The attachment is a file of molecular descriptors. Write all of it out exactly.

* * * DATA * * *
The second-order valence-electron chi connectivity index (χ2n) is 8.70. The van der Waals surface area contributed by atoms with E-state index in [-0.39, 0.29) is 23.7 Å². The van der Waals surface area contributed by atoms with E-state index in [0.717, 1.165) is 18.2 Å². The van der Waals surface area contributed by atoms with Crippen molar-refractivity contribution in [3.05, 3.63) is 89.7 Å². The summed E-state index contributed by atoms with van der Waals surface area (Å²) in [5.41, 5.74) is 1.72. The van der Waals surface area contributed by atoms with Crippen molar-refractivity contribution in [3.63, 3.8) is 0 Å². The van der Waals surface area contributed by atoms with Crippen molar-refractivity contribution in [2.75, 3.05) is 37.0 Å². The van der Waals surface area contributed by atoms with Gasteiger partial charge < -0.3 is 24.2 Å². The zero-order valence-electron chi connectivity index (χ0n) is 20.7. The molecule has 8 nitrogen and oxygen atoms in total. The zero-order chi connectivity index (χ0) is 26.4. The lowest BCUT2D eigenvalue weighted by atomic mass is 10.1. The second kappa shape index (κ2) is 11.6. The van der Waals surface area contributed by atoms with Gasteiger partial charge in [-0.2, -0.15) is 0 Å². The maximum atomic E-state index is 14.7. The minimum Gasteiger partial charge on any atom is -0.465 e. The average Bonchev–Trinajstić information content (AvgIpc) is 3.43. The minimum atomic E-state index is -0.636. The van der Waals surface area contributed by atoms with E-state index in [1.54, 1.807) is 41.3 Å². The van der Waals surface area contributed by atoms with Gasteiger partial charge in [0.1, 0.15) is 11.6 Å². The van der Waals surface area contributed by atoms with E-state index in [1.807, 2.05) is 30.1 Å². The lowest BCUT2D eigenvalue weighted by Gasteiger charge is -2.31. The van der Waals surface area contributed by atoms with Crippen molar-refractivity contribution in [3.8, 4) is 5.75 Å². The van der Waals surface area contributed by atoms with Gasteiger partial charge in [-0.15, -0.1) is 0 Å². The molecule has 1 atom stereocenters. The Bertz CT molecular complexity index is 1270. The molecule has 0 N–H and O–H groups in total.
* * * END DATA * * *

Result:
The second-order valence-electron chi connectivity index (χ2n) is 8.70. The van der Waals surface area contributed by atoms with E-state index in [-0.39, 0.29) is 23.7 Å². The van der Waals surface area contributed by atoms with E-state index in [0.717, 1.165) is 18.2 Å². The van der Waals surface area contributed by atoms with Crippen molar-refractivity contribution in [3.05, 3.63) is 89.7 Å². The summed E-state index contributed by atoms with van der Waals surface area (Å²) in [5.41, 5.74) is 1.72. The van der Waals surface area contributed by atoms with Crippen molar-refractivity contribution in [3.63, 3.8) is 0 Å². The van der Waals surface area contributed by atoms with Crippen molar-refractivity contribution in [2.75, 3.05) is 37.0 Å². The van der Waals surface area contributed by atoms with Gasteiger partial charge < -0.3 is 24.2 Å². The zero-order valence-electron chi connectivity index (χ0n) is 20.7. The molecule has 8 nitrogen and oxygen atoms in total. The zero-order chi connectivity index (χ0) is 26.4. The lowest BCUT2D eigenvalue weighted by atomic mass is 10.1. The second kappa shape index (κ2) is 11.6. The van der Waals surface area contributed by atoms with Gasteiger partial charge in [-0.2, -0.15) is 0 Å². The maximum atomic E-state index is 14.7. The minimum Gasteiger partial charge on any atom is -0.465 e. The average Bonchev–Trinajstić information content (AvgIpc) is 3.43. The minimum atomic E-state index is -0.636. The van der Waals surface area contributed by atoms with E-state index in [1.54, 1.807) is 41.3 Å². The van der Waals surface area contributed by atoms with Gasteiger partial charge in [0.1, 0.15) is 11.6 Å². The van der Waals surface area contributed by atoms with E-state index in [1.807, 2.05) is 30.1 Å². The lowest BCUT2D eigenvalue weighted by Gasteiger charge is -2.31. The van der Waals surface area contributed by atoms with Crippen molar-refractivity contribution in [3.8, 4) is 5.75 Å². The van der Waals surface area contributed by atoms with Gasteiger partial charge in [-0.15, -0.1) is 0 Å². The molecule has 1 atom stereocenters. The Bertz CT molecular complexity index is 1270. The molecule has 0 N–H and O–H groups in total.